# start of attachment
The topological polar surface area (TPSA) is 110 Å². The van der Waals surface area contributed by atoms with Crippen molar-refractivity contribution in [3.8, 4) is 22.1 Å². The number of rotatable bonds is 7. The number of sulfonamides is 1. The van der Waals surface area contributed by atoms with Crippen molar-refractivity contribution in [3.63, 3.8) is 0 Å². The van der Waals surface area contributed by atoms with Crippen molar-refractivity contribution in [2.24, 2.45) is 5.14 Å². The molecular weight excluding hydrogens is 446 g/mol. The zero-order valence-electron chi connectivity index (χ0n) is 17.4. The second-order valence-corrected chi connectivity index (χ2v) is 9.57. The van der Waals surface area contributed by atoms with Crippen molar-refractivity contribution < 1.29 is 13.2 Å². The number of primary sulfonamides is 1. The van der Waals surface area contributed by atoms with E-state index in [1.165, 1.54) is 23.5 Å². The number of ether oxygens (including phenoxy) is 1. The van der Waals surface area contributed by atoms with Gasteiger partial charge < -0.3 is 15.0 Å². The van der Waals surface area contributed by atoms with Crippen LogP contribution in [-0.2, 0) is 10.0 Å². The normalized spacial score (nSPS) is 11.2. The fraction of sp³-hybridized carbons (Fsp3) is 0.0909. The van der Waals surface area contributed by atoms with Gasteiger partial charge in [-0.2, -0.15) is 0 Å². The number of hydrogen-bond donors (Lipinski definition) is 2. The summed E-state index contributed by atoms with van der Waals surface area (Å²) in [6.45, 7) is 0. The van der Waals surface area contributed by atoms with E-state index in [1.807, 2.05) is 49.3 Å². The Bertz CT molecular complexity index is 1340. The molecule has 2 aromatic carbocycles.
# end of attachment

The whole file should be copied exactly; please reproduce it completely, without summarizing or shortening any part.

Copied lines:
The topological polar surface area (TPSA) is 110 Å². The van der Waals surface area contributed by atoms with Crippen molar-refractivity contribution in [3.8, 4) is 22.1 Å². The number of rotatable bonds is 7. The number of sulfonamides is 1. The van der Waals surface area contributed by atoms with Crippen molar-refractivity contribution in [3.63, 3.8) is 0 Å². The van der Waals surface area contributed by atoms with Crippen molar-refractivity contribution in [2.24, 2.45) is 5.14 Å². The molecular weight excluding hydrogens is 446 g/mol. The zero-order valence-electron chi connectivity index (χ0n) is 17.4. The second-order valence-corrected chi connectivity index (χ2v) is 9.57. The van der Waals surface area contributed by atoms with Crippen molar-refractivity contribution < 1.29 is 13.2 Å². The number of primary sulfonamides is 1. The van der Waals surface area contributed by atoms with E-state index in [1.165, 1.54) is 23.5 Å². The number of ether oxygens (including phenoxy) is 1. The van der Waals surface area contributed by atoms with Gasteiger partial charge < -0.3 is 15.0 Å². The van der Waals surface area contributed by atoms with Crippen LogP contribution in [-0.2, 0) is 10.0 Å². The normalized spacial score (nSPS) is 11.2. The fraction of sp³-hybridized carbons (Fsp3) is 0.0909. The van der Waals surface area contributed by atoms with Gasteiger partial charge in [-0.2, -0.15) is 0 Å². The number of hydrogen-bond donors (Lipinski definition) is 2. The summed E-state index contributed by atoms with van der Waals surface area (Å²) in [6.45, 7) is 0. The van der Waals surface area contributed by atoms with E-state index in [1.807, 2.05) is 49.3 Å². The Bertz CT molecular complexity index is 1340. The molecule has 2 aromatic carbocycles.